Fear is a paralyzing thing – it can force perfectly rational people to act in very foolish ways. Take katsaridaphobia for example (fear of cockroaches) – screaming while jumping up and down on the toilet is not a rational way to deal with the small problem of a cockroach on the floor. The solution requires action – a newspaper, slipper, or magazine to eliminate the tiny “threat.” Otherwise, you’ll be left looking foolish.
Today, many manufacturers are facing the very real threat of financial loss and stagnant growth during an increasingly unsteady economy. Instead of taking action to combat the very real economic threats they face, businesses are completely paralyzed with ERPphobia – the fear of purchasing and implementing an enterprise resource planning (ERP) manufacturing software system. This is perhaps because they have been “bitten” in the past by poor software and bad implementations, or simply too scared to change the way business is done.
Over the next few weeks, we will be analyzing the top fears of purchasing and implementing ERP manufacturing software, and how to overcome them – to enable your business to take action against the economic instability, by achieving organizational growth while steadily increasing company revenue.
Overcoming the Fear of Cost – Arguably the most prominent fear of purchasing ERP manufacturing software, is cost. This is of course very understandable considering the price tag (ranging from tens of thousands to millions), and the unknowns that go into such a purchase. After all, why should your business spend so much money for software, when it has been operating without it for years? To overcome your fear of manufacturing software cost, you must:
1. Consider manufacturing software as capital. This may seem inconsequential, but it is very important for the way that you will psychologically approach manufacturing software cost. Since control of capital is the primary means of creating wealth for your company, this is a very important distinction to make. But this isn’t just a mind game, even the United States government recognizes ERP manufacturing software as capital in their updated Section 179 tax deductions. These deductions are also a helpful way to deflect some of the cost of new ERP software – use the Section 179 calculator here to find out how much you can save.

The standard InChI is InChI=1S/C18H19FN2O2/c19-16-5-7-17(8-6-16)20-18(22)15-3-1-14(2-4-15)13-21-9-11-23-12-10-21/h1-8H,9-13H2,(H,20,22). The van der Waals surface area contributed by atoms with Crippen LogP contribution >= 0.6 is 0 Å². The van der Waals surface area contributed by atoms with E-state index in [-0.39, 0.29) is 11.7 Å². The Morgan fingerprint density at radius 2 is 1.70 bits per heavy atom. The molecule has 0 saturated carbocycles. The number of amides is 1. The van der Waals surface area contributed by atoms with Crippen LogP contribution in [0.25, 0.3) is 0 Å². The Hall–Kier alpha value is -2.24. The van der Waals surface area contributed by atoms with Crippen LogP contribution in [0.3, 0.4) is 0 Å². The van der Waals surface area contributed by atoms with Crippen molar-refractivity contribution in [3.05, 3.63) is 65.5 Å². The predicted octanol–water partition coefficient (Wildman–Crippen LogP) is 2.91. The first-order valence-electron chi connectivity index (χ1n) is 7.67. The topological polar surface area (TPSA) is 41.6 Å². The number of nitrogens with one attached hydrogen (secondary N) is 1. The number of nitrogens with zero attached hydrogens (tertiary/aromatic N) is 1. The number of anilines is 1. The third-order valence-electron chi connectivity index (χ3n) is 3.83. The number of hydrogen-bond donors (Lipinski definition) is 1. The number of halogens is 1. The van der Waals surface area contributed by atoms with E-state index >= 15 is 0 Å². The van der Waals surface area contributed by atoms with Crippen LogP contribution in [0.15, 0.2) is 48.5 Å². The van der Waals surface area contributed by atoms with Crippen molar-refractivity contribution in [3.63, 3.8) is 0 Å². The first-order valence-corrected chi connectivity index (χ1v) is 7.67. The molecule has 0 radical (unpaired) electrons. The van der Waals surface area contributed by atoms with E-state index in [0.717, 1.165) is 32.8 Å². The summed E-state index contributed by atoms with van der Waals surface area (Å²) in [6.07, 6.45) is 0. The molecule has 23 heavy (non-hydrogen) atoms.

2. Do Your Research. Now that you’re considering ERP manufacturing software as capital, its important to treat the potential purchase like you would any other capital investment for your business. Identify the factors that you would consider for such a purchase – what will the ROI be, what are the upfront costs, how will this improve my day to day operations, etc. to determine if the purchase is worthwhile.
No vendor or RFP sheet will be able to tell you where your economic benefit will be better than you can. If you have not first identified the specific areas that you are looking to improve, then you will not be able to determine how much an area has improved afterwards.
3. Understand the ROI. It is easy to get lost in all the percentages, numbers, and dollar signs that you will hear and read about when considering manufacturing software cost. While these numbers might serve to give you guidelines for what you can expect in return from your investment, the biggest ROI of any ERP system is the one form of capital that you can never create more of – time.
If you own a bicycle and upgrade to a car, the car won’t put $50K-$200K worth of cash in your pocket after owning it for 8 months, but it will certainly allow you to get from NYC to LA a whole lot faster – 28 days to be exact. ERP software ROI works the same way – it doesn’t place thousands of dollars in cash in your pocket after 8 months, but it will enable your business to execute operations significantly faster – performing year end in 1 day instead of 2 weeks, cutting labor costs by 75%, and increasing company revenue by over 300%. Speed kills, and your new-found speed of business will help kill stagnant growth.
4. Examine the Results. Before you make any major purchase, you typically want to know what other users of the product have to say about it. What was their experience like? What did the really love about the product? What did they really hate about the product? Etc. The fastest way to cut through all the case studies, whitepapers, and other criteria that vendors will throw at you, is to find out what their customer retention rate is.
If a customer is happy, they will continue to use a product through multiple life-cycles because they have developed a trust for the brand that they’re using. Take Apple for example. How many people do you know that bought an iPhone 3, iPhone 4, that haven’t bought the iPhone 5 (or planning on buying it?). For the consumer, that’s called customer satisfaction, for Apple, its called customer retention.
If the vendor that you’re talking with doesn’t have any idea what their customer retention rates are, they probably aren’t very good. This should tip you off immediately that customer satisfaction is probably not very high, and that you should steer clear of this particular vendor.
Conversely, if customer retention rates are above 95%, you know that you are dealing with a well respected vendor that should be capable of handling your business’ needs.
Conclusion: Remember the cockroach on the bathroom floor? Hopefully after you have gone through these steps above, you will be able to take control of your fears and make a rational decision and properly evaluate the financial cost of an ERP manufacturing software system for your business. But don’t forget – like the cockroach, action is necessary to rid your business of stagnant growth in a declining economy.